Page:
The contrasting material may itself comprise the same material as the matrix, but in a contrasting colour or colours.
The contrasting material may be different from that of the matrix, and may, for example, be of metal such as aluminium or steel, or may be of another plastics material. It may be of anti-slip material or not, but in the latter case should make up a minor proportion, preferably less than one third, of the area of the whole.
The insert may comprise a single component, or may comprise multiple components, which may be pre-assembled into a unit for insertion into the matrix. Pre-assembly may involve a temporary adhesive bonding between components or assembly on a sacrificial scrim or in a sacrificial or durable frame as in cloisonné ware.
The appliqué may be secured to the matrix before the matrix is applied to the step, and may be temporarily secured therein as by being a tight fit or by adhesive.
The matrix and/or appliqué may incorporate luminescent material, such as fluorescent or phosphorescent material, which glows for a time after being illuminated, for example by stadium lighting, to provide emergency escape provision in the event of lighting failure.
The invention also comprises an appliqué adapted for use in such a method, and an appliqué when incorporated with a matrix for application to a step, and a step when provided with an anti-slip surface comprising such appliqué.
The matrix and/or the appliqué may be of plastics material incorporating glass beads or other particles for anti-slip purposes. Such particles, particularly of glass or flint, so as not to discolour the surface, may in any event be applied to the surface while still molten from the heat fusing stage.
The invention is of particular interest in connection with sports and other stadiums, where it would be desirable to provide an anti-slip surface to steps, but where there are so many steps that any such provision would be very expensive, and, for some stadiums, such as those of lower division football clubs, prohibitively so. By incorporating promotional material in the surface, much if not all of the cost can be met by the promoter. Heat fused plastics material, particularly with added grit, can be guaranteed for a year or more and will remain viable for at least that time. Naturally, a plain surface will cost less than one with a logo, and costs can be minimized by having, say, every fourth step incorporate an appliqué, the intermediate steps being covered with just the matrix material.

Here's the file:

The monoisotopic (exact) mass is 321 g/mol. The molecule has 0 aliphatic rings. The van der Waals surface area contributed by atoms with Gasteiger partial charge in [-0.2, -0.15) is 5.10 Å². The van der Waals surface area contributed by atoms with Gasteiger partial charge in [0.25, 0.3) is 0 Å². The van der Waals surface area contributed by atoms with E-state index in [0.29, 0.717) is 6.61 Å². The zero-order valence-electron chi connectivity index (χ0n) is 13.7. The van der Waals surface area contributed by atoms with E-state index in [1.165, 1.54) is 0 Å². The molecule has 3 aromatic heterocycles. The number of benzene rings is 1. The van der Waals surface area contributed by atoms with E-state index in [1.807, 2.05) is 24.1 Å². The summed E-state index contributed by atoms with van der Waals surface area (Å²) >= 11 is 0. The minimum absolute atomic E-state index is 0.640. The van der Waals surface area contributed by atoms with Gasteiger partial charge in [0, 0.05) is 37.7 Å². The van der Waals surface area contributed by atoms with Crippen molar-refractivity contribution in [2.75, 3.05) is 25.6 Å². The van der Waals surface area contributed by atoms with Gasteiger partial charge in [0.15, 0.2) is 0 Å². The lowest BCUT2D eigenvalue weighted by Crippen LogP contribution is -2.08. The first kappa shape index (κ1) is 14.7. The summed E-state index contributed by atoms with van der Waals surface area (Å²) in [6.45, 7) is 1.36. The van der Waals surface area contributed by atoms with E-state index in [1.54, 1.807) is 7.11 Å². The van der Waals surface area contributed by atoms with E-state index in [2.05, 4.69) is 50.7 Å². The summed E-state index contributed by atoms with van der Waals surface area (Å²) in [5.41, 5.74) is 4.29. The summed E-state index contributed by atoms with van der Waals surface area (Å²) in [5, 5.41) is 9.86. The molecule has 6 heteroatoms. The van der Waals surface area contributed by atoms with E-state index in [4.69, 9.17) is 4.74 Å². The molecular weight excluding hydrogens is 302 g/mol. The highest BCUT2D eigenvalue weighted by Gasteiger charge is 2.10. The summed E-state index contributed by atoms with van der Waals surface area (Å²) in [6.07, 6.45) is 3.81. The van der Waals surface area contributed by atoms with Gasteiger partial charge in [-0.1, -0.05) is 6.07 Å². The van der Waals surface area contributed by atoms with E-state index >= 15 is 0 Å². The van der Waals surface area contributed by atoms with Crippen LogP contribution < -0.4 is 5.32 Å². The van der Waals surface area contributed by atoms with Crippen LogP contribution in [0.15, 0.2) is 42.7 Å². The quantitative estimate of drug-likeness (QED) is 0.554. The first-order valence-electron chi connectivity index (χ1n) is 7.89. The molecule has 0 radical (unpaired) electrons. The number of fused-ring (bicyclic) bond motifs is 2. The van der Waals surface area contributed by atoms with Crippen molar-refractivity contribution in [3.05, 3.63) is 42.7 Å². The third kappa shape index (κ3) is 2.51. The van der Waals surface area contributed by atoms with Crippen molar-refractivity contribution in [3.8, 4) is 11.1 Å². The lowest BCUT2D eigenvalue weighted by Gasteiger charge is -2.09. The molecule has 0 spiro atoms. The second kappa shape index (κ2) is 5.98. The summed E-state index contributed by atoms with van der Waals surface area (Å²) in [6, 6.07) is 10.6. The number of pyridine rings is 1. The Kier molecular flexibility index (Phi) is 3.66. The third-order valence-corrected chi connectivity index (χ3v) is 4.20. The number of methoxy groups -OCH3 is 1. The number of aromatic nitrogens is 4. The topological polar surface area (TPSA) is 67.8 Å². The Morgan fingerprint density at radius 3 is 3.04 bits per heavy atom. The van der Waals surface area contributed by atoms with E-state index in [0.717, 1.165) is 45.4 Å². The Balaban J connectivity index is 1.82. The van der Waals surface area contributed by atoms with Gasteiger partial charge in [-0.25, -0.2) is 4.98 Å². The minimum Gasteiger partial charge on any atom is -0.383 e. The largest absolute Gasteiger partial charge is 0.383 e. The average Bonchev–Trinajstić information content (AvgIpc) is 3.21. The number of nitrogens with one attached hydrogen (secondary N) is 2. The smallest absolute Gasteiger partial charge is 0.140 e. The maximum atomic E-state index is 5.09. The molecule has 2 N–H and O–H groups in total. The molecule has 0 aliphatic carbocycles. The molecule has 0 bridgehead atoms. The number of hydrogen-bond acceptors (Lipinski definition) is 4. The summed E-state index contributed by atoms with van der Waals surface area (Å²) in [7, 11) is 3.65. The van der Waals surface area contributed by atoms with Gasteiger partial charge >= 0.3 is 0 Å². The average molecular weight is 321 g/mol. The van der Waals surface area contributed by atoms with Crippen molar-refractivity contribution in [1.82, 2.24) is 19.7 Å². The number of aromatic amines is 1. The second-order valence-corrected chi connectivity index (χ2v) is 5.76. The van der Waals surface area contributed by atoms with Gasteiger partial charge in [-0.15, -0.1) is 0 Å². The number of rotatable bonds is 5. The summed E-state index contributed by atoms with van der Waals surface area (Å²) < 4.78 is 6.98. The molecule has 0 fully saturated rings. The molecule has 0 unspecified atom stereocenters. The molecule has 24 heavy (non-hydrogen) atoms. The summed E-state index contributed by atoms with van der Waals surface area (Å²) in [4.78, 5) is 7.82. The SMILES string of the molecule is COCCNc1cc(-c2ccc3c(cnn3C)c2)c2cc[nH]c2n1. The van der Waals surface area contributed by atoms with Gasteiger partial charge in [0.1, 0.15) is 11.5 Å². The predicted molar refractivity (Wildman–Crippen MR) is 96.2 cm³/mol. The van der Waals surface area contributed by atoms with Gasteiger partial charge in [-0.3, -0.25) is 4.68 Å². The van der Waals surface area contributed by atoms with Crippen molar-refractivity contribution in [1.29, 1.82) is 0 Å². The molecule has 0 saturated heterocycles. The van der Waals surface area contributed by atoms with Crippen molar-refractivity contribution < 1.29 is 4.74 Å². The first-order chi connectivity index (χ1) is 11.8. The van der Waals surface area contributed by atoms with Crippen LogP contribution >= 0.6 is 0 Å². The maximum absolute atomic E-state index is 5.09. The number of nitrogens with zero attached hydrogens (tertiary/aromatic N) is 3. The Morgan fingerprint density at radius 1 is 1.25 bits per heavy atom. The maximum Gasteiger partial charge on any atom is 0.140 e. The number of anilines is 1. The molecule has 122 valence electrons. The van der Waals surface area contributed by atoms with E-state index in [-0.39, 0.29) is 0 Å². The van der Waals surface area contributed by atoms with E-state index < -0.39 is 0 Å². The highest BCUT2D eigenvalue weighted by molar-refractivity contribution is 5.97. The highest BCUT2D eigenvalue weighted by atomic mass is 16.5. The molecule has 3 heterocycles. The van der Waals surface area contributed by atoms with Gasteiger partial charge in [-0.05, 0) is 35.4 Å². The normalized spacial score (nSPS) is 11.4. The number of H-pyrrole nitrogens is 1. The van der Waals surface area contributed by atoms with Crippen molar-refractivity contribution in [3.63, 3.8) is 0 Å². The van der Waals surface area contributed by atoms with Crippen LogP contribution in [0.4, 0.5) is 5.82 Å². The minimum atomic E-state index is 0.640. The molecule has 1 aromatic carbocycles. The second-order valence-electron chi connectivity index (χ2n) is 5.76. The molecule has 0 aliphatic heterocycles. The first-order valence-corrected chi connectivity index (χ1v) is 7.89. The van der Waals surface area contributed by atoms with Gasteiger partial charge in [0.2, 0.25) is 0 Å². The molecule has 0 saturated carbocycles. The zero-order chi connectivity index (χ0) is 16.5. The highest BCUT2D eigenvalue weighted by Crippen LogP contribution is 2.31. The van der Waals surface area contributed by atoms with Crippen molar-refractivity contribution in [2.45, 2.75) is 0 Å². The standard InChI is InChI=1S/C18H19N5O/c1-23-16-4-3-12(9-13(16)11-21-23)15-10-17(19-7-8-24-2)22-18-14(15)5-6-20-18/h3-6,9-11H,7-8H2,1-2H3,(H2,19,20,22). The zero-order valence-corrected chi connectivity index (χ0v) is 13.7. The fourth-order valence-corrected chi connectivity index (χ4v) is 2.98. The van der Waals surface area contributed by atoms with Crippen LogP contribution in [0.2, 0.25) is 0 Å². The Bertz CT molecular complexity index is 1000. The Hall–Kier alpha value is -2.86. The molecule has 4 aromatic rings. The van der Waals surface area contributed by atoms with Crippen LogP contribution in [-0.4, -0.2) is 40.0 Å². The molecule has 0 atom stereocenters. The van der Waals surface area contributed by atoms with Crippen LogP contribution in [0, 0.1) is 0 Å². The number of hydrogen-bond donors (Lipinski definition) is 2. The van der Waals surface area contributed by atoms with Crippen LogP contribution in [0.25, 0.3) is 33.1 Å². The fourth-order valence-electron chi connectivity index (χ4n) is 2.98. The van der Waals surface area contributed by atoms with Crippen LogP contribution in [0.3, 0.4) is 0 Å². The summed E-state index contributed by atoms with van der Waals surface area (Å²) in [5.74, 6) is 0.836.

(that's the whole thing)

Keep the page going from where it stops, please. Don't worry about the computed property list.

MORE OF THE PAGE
Additional information can be incorporated, such as row and seat numbers.
Appliqués, anti-slip surfacing for steps and methods for applying the same will now be described with reference to the accompanying drawings, in which:
The drawings illustrate a method for providing an anti-slip surface 11 for a step 12 of a flight of steps 31, 71, comprising providing a thin thermoplastic material sheet matrix 13 and a design appliqué 14 of a contrasting material or materials, the matrix being cut out to receive the appliqué, and heat fusing the matrix 13 and the appliqué 14 to a step 12, the matrix and/or appliqué incorporating anti-slip material 10.
The anti-slip material 10 comprises coarse glass or flint particles that do not discolour the material. Particles 10, shown in
The material of either matrix or appliqué may incorporate luminescent material, which can be applied by incorporation in glass particles sprinkled on while the material is molten. Phosphorescent or fluorescent will continue to glow after stadium lights are extinguished and provide indication of escape routes in the event of lighting failure.
The contrasting material may itself comprise the same material as the matrix 13, but in a contrasting colour or colours.
The contrasting material may be different from that of the matrix 13, and may, for example, be of metal such as aluminium or steel, or may be of another plastics material. It may be of anti-slip material or not, but in the latter case should make up a minor proportion, preferably less than one third, of the area of the whole.
The appliqué 14 may be applied to the matrix 13 before the matrix is applied to the step, and may be temporarily secured therein as by being a tight fit or by adhesive, or it may be applied after the matrix 13 is placed on the step 12.
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|1||http://liveweb.archive.org/http://www.flinttrading.com/getdoc/b5693268-f353-4ed6-ab10-af026ebd416c/Application-Instructions-PreMark-2-Layer-Stencils.aspx, reviewed on May 28, 2015, 5 pages.|
|2||http://liveweb.archive.org/http://www.flinttrading.com/getdoc/b5693268-f353-4ed6-ab10-af026ebd416c/Application-Instructions—PreMark-2-Layer-Stencils.aspx, reviewed on May 28, 2015, 5 pages.|
|3||http://web.archive.org/web/20091124065120/http://www.flinttrading.com/products/premark/accessibility.aspx, retrieved on May 28, 2015, 2 pages.|
|4||http://web.archive.org/web/20091125013853/http://flinttrading.com/products/premark/stormdrain.aspx, retrieved on May 28, 2015, 2 pages.|
|International Classification||E04F15/02, B32B37/04, E04F11/02, B32B27/08, B32B15/08, E04F11/17|
|Cooperative Classification||E04F11/02, B32B2451/00, E04F11/17, B32B2307/744, B32B2471/00, E04F15/02172, B32B37/04, B32B15/08, B32B27/08|
|30 May 2014||AS||Assignment|
Owner name: THERMAGRIP, LTD., GREAT BRITAIN
Free format text: ASSIGNMENT OF ASSIGNORS INTEREST;ASSIGNOR:HAMP, JONATHAN;REEL/FRAME:032995/0161
Effective date: 20140529
|28 Oct 2015||AS||Assignment|
Owner name: THERMAPPLY LIMITED, GREAT BRITAIN
Free format text: ASSIGNMENT OF ASSIGNORS INTEREST;ASSIGNOR:THERMAGRIP LIMITED;REEL/FRAME:036988/0398
Effective date: 20150722